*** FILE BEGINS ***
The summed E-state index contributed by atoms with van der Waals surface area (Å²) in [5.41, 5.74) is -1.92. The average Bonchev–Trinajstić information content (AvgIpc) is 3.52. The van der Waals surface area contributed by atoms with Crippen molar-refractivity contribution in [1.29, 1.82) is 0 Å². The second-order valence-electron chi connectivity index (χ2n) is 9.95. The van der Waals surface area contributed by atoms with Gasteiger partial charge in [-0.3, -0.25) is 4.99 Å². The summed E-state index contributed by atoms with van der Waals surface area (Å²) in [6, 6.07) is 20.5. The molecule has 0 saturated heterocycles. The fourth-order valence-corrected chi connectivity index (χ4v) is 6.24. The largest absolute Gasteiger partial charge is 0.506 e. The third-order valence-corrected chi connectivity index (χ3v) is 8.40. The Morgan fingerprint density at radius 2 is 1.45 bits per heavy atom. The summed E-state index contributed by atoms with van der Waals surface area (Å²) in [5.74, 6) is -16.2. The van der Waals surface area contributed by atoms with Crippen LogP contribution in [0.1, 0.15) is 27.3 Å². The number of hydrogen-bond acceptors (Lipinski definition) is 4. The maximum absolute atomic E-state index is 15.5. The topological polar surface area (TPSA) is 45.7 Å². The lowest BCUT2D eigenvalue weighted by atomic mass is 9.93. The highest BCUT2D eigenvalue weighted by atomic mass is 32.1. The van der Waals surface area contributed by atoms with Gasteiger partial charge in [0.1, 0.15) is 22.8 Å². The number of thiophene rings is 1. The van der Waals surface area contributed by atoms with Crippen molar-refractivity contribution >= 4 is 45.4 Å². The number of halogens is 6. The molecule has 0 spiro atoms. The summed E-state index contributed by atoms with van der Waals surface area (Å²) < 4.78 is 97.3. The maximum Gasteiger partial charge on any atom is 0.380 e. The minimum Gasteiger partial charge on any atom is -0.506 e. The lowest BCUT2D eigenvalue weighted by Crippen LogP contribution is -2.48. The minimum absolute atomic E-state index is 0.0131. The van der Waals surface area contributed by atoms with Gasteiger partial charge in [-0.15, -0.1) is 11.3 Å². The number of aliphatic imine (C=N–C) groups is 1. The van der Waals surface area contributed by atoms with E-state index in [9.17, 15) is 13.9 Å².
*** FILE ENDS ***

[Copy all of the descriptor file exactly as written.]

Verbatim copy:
The summed E-state index contributed by atoms with van der Waals surface area (Å²) in [5.41, 5.74) is -1.92. The average Bonchev–Trinajstić information content (AvgIpc) is 3.52. The van der Waals surface area contributed by atoms with Crippen molar-refractivity contribution in [1.29, 1.82) is 0 Å². The second-order valence-electron chi connectivity index (χ2n) is 9.95. The van der Waals surface area contributed by atoms with Gasteiger partial charge in [-0.3, -0.25) is 4.99 Å². The summed E-state index contributed by atoms with van der Waals surface area (Å²) in [6, 6.07) is 20.5. The molecule has 0 saturated heterocycles. The fourth-order valence-corrected chi connectivity index (χ4v) is 6.24. The largest absolute Gasteiger partial charge is 0.506 e. The third-order valence-corrected chi connectivity index (χ3v) is 8.40. The Morgan fingerprint density at radius 2 is 1.45 bits per heavy atom. The summed E-state index contributed by atoms with van der Waals surface area (Å²) in [5.74, 6) is -16.2. The van der Waals surface area contributed by atoms with Crippen LogP contribution in [0.1, 0.15) is 27.3 Å². The number of hydrogen-bond acceptors (Lipinski definition) is 4. The maximum absolute atomic E-state index is 15.5. The topological polar surface area (TPSA) is 45.7 Å². The lowest BCUT2D eigenvalue weighted by atomic mass is 9.93. The highest BCUT2D eigenvalue weighted by atomic mass is 32.1. The van der Waals surface area contributed by atoms with Gasteiger partial charge in [0.1, 0.15) is 22.8 Å². The number of thiophene rings is 1. The van der Waals surface area contributed by atoms with Crippen molar-refractivity contribution >= 4 is 45.4 Å². The number of halogens is 6. The molecule has 0 spiro atoms. The summed E-state index contributed by atoms with van der Waals surface area (Å²) < 4.78 is 97.3. The maximum Gasteiger partial charge on any atom is 0.380 e. The minimum Gasteiger partial charge on any atom is -0.506 e. The lowest BCUT2D eigenvalue weighted by Crippen LogP contribution is -2.48. The minimum absolute atomic E-state index is 0.0131. The van der Waals surface area contributed by atoms with Gasteiger partial charge in [-0.15, -0.1) is 11.3 Å². The number of aliphatic imine (C=N–C) groups is 1. The van der Waals surface area contributed by atoms with E-state index in [9.17, 15) is 13.9 Å².